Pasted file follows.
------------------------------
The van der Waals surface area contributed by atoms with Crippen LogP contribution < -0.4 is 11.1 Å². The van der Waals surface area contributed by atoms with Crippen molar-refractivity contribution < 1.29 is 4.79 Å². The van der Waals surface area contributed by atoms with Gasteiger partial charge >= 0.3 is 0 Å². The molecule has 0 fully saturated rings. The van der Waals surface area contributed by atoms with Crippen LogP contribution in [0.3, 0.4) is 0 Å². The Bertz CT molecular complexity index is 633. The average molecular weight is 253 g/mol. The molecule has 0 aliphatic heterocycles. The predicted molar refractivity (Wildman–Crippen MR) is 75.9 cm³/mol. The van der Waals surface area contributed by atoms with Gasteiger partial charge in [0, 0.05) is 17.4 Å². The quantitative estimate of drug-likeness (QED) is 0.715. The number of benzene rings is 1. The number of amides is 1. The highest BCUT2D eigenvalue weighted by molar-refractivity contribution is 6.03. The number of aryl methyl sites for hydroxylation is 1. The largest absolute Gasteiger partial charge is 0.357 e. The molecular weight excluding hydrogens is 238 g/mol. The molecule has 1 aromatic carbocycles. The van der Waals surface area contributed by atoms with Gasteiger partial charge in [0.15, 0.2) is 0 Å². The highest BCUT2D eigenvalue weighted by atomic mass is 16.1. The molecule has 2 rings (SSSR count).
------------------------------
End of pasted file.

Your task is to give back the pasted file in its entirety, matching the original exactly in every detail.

The van der Waals surface area contributed by atoms with Crippen LogP contribution < -0.4 is 11.1 Å². The van der Waals surface area contributed by atoms with Crippen molar-refractivity contribution < 1.29 is 4.79 Å². The van der Waals surface area contributed by atoms with Gasteiger partial charge >= 0.3 is 0 Å². The molecule has 0 fully saturated rings. The van der Waals surface area contributed by atoms with Crippen LogP contribution in [0.3, 0.4) is 0 Å². The Bertz CT molecular complexity index is 633. The average molecular weight is 253 g/mol. The molecule has 0 aliphatic heterocycles. The predicted molar refractivity (Wildman–Crippen MR) is 75.9 cm³/mol. The van der Waals surface area contributed by atoms with Gasteiger partial charge in [0, 0.05) is 17.4 Å². The quantitative estimate of drug-likeness (QED) is 0.715. The number of benzene rings is 1. The number of amides is 1. The highest BCUT2D eigenvalue weighted by molar-refractivity contribution is 6.03. The number of aryl methyl sites for hydroxylation is 1. The largest absolute Gasteiger partial charge is 0.357 e. The molecular weight excluding hydrogens is 238 g/mol. The molecule has 1 aromatic carbocycles. The van der Waals surface area contributed by atoms with Gasteiger partial charge in [0.15, 0.2) is 0 Å². The highest BCUT2D eigenvalue weighted by atomic mass is 16.1. The molecule has 2 rings (SSSR count).